Half an hour later, the crowd had changed a bit and my new friend, whose name was Ricky, was acting like a drunken asshole at the bar. Then, he walked over to an empty table near the pool table, slammed a twenty on it, sat down, and asked if anyone wanted to arm wrestle with him. No one said anything. I stepped up, put my own twenty on the table (which he had given me), and proceeded to win the match and pocket the money. He exploded in drunken anger and threw another bill on the table. This time, a guy with the kind of haircut you get by pointing to a picture on the wall at the mall sat down. Ricky almost broke his arm. Two hours later, we did the whole thing again.
Ricky was, literally, a weekend warrior: he got in the ring for money all around the island on Saturdays and Sundays. His fighting name was Riquísimo Delicioso (Richly Delicious). He played a bad guy. Apparently he was good at it. As with most folks you meet at a bar, Ricky talked a lot about his wrestling and what he wanted to do with his wrestling career, but never said anything about his past or how he had ended up hustling people in small bars with a bunch of kids. For us, it was fun, and his presence made our crew look about 97% tougher.
I don’t know how many free drinks we swallowed in the following weeks. I do remember that summer came to and end and one day Ricky stopped showing up. Between trying to keep all of our teeth in our mouths while dancing with trouble, a few friends getting pregnant, and some folks moving to Florida, we had enough on our hands and quickly forgot about Ricky and the arm wrestling hustle. Years later, he came up in conversation. Google had nothing on him. Did he get shot outside a bar because someone got smart and then got very pissed? Maybe. Or maybe not. It could just as well be that he moved on to bigger and better things. Or worse things. The point is that he had shown us how to hustle, and despite the fact that many hustles have come and gone since then, none have tasted as sweet as those drinks Ricky illegally bought for us with money we conned out of those suckers.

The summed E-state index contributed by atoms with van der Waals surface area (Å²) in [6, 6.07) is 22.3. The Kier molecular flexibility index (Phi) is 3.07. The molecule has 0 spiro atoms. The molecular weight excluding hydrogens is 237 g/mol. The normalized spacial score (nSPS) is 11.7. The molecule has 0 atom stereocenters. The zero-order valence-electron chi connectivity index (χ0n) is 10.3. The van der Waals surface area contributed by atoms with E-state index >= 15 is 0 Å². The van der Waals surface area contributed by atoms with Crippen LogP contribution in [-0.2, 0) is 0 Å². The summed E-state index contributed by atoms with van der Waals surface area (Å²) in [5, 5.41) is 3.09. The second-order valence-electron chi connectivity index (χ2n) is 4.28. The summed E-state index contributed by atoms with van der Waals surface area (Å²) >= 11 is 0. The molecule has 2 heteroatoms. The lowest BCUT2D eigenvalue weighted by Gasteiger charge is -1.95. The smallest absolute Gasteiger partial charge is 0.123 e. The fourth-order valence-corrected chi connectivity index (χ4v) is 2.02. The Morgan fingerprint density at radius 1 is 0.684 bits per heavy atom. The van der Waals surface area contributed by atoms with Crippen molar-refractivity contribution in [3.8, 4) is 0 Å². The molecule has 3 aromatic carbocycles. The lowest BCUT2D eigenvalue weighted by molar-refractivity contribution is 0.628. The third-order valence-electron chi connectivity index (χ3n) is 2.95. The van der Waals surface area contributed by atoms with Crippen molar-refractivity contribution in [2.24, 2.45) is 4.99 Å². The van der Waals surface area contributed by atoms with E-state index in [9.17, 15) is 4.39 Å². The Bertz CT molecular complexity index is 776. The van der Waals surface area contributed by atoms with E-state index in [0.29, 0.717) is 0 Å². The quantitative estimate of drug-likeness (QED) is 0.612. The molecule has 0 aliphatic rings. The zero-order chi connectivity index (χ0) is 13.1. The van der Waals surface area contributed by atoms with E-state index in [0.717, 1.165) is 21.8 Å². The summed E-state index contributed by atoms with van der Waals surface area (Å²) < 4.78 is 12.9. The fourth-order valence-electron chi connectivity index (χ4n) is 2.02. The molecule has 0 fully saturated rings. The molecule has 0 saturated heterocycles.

Gabino Iglesias is a writer, journalist, and book reviewer living in Austin, TX. He’s the author of Gutmouth, Hungry Darkness, and Zero Saints, which was just released by Broken River Books. His work has appeared in The
New York Times, Verbicide, The Rumpus, The Magazine of Bizarro Fiction,
Z Magazine, Out of the Gutter, Word Riot, Entropy, Electric Literature, and a other print and online venues.
'71 - Yann Demange - A young British soldier is separated from his
squad and spends a harrowing night hunted on the streets of Belfast in
the year of Our Lord 1971. Jack O'Connell follows up his electrifying turn in last year's Starred Up with
another emotionally rich performance at the center of an exhaustingly